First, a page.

A royal treat
No trip to the UAE is complete without experiencing an Arabian desert safari with its dinners of lamb biryani and kebabs, and performances by belly dancers and tanoura dancers amid the dunes.
Take that desert safari experience and combine it with the magnificence of a sultan’s palace topped by the service and finesse of modern fine dining and voila – you’re in Qasr Al Sultan (Arabic for the sultan’s palace), Meraas’ new dining concept is ‘more of a destination than just an Arabic restaurant,’ says Monal Malhotra, director of F&B concepts at Dubai Gourmet.
And they’re not exaggerating when they call it a destination. Situated off the Dubai Parks and Resorts in a plot surrounded by no lights or buildings for miles, the well-lit wind towers of Qasr Al Sultan rise majestically from the darkness just when you think you’re lost.
Qasr Al Sultan strives to make an impact and has been designed as such. Right from a souq-like buffet set-up that requires guests to visit each shop for their food, to a bazaar at the entrance that’s peppered with textile, jewellery and oud shops, it is reminiscent of the old Deira Souq. There’s also the Dukan Zaman – a heritage exhibition that’s a miniature replica of Dubai Museum in Bastakiya. Our three hours at Qasr Al Sultan feel like a whirlwind tour of Bastakiya. Monal agrees this is indeed a curated collage of Old Dubai, ‘Yes, UAE residents might have experienced Bastakiya’s souq but you’ll never find this dining experience and bazaar, all under one roof.’
This in part explains the hefty price tag of Dh435 per person; Qasr Al Sultan is for splurging on special occasions, and for visitors who want to compress the day-long experience of ambling around Bastakiya and Deira into a few hours. The Arabic experience radiates the most in the entertainment. Dining arrangements are in a central courtyard with a huge stage – whose crowning glory is a real dhow in the background. The five-hour entertainment session unfolds in segments and is full of Dabke, Saidi and belly dances; foot-tapping Arabic songs performed live; oud recitals and the one cheerful tanoura performer. The clear winner, though, is the opening act of pearl diving songs with synchronised dances performed to the rhythm of drums. It’s a tribute to the centuries-old pearl-diving trade that’s ingrained in Emirati culture.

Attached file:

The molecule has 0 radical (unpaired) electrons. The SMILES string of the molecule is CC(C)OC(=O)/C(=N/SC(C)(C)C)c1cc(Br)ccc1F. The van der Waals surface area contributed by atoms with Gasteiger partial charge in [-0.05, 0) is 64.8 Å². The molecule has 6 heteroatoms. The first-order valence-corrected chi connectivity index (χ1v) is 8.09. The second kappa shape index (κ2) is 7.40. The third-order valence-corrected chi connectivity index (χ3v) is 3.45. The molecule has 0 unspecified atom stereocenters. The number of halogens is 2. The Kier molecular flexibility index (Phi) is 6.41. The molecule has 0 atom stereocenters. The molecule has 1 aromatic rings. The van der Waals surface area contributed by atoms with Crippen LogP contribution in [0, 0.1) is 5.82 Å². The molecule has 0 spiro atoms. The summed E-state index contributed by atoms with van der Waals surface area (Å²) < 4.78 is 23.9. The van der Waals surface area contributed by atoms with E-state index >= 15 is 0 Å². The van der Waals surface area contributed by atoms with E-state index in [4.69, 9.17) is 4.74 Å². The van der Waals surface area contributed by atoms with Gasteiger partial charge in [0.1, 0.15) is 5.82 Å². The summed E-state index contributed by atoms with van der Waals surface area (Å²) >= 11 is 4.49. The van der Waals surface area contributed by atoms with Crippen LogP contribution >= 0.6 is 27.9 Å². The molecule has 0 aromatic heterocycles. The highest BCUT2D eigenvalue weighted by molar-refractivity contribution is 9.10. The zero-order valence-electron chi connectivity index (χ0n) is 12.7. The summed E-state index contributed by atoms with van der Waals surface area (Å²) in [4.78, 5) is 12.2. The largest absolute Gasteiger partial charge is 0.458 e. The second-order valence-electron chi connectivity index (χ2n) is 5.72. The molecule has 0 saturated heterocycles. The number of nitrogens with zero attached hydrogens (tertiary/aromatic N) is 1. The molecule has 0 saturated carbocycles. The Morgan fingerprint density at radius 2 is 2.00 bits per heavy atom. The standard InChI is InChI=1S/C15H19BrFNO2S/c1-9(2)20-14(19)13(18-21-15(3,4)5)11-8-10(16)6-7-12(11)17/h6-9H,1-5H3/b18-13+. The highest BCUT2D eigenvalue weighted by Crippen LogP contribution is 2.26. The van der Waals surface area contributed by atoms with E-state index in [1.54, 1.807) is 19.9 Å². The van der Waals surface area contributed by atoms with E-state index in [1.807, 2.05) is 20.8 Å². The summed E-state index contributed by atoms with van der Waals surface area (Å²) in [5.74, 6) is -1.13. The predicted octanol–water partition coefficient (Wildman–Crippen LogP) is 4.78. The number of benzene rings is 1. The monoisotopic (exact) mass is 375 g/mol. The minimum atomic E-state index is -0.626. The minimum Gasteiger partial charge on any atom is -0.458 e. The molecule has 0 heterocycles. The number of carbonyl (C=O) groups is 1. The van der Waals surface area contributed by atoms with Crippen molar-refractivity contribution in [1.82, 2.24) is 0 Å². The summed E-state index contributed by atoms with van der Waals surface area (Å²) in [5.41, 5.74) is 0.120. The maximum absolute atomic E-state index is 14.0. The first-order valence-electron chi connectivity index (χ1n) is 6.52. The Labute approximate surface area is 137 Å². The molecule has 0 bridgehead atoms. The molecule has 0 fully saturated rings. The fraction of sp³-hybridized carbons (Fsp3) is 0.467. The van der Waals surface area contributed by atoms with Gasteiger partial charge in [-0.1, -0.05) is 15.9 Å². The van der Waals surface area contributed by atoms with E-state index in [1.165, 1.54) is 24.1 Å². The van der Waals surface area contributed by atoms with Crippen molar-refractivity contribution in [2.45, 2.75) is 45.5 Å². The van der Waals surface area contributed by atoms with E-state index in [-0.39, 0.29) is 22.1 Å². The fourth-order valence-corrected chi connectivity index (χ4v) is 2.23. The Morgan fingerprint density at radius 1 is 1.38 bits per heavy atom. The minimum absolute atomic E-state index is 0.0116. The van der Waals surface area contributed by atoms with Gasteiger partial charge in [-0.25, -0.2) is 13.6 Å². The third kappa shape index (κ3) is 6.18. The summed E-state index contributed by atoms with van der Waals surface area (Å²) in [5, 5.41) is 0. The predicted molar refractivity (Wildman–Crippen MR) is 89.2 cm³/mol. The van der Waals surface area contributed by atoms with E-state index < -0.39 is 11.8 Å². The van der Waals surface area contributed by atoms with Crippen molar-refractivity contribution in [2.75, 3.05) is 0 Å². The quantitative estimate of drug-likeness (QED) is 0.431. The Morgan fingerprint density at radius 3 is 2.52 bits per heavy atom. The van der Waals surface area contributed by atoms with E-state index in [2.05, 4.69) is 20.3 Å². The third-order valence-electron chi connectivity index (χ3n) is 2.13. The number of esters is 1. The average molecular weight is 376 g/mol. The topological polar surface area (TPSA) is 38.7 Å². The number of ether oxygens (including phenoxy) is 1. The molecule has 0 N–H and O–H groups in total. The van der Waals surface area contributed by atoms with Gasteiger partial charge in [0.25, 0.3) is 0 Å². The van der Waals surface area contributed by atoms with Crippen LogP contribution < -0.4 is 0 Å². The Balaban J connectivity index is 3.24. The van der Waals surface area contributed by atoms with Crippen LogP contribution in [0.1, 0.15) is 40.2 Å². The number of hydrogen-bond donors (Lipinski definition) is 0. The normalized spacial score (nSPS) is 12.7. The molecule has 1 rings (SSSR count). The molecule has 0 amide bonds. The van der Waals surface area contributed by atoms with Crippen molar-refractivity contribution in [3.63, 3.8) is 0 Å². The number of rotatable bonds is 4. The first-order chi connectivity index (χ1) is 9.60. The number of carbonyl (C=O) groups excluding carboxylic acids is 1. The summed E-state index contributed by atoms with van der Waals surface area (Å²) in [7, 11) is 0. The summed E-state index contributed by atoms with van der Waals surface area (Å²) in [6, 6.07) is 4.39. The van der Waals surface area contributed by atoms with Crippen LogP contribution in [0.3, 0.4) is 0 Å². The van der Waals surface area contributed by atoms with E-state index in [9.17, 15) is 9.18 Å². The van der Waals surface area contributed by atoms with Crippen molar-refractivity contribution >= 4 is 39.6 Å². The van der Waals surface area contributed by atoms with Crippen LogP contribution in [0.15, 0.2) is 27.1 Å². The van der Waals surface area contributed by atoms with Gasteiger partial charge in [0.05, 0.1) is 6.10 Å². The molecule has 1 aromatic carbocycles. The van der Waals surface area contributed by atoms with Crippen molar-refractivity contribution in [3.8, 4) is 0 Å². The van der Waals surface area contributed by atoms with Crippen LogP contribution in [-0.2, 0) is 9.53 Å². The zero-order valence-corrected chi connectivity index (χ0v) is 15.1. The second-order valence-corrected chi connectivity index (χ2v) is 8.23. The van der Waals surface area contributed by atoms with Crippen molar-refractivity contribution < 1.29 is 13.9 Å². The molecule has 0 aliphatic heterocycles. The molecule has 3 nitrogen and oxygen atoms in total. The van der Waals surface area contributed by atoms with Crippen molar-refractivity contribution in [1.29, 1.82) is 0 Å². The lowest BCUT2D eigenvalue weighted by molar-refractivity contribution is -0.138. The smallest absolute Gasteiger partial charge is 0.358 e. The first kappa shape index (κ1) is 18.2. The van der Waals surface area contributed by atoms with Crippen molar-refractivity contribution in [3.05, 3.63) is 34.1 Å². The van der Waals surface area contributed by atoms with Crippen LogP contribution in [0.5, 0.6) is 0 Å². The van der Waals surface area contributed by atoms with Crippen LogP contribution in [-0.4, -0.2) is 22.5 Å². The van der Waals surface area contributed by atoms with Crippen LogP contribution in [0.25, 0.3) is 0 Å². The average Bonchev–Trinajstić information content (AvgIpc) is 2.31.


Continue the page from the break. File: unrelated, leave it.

‘We wanted to have a differentiator [from other Arabian-themed diners] so we got a little bit of local heritage into our entertainment,’ Monal explains. ‘Dinner is just part of the experience.’
But it’s an integral and delicious part. The souq-like live kitchens are manned by chefs who’ve previously worked at fine-dining restaurants at the Jumeirah and Shangri-La hotels and come armed with engrossing showmanship – cartwheeling knives and ladles precariously over their heads – while whipping up kebabs and manakeshes.
A rotational menu means the dishes are rarely repeated but the emphasis is on Emirati and regional cuisine with plenty of hot and cold mezzes, grills, and desserts. We kept going back for seconds of the saffroninfused Irani jewelled rice and luqaimat – an Emirati dumpling soaked in date syrup – but what made the food an absolute delight are the well-informed staff’s speedy service and friendly suggestions.
As we tour other hidden nooks of the venue we enter a reading room – a cosy stone library, with shelves stacked with fantasy, fiction, classics, Arabic books and potboilers. ‘We are probably the only dining destination to have our own library to encourage reading among both guests and staff,’ Monal says.
There are also plans to add 12 villas to the venue so guests can stay overnight.
While Qasr Al Sultan will exude a sense of déjà vu for veteran residents who’ve tried and tested all the Arabic experiences Dubai has to offer there’s no denying the lavish hospitality, quality and care that sets this inaugural venture by Dubai Gourmet (Meraas’ hospitality and F&B business) apart from its contemporaries.
Bastakiya in Old Dubai is not the only place where you can get a taste of authentic Arabian culture. Qasr Al Sultan is a valid option too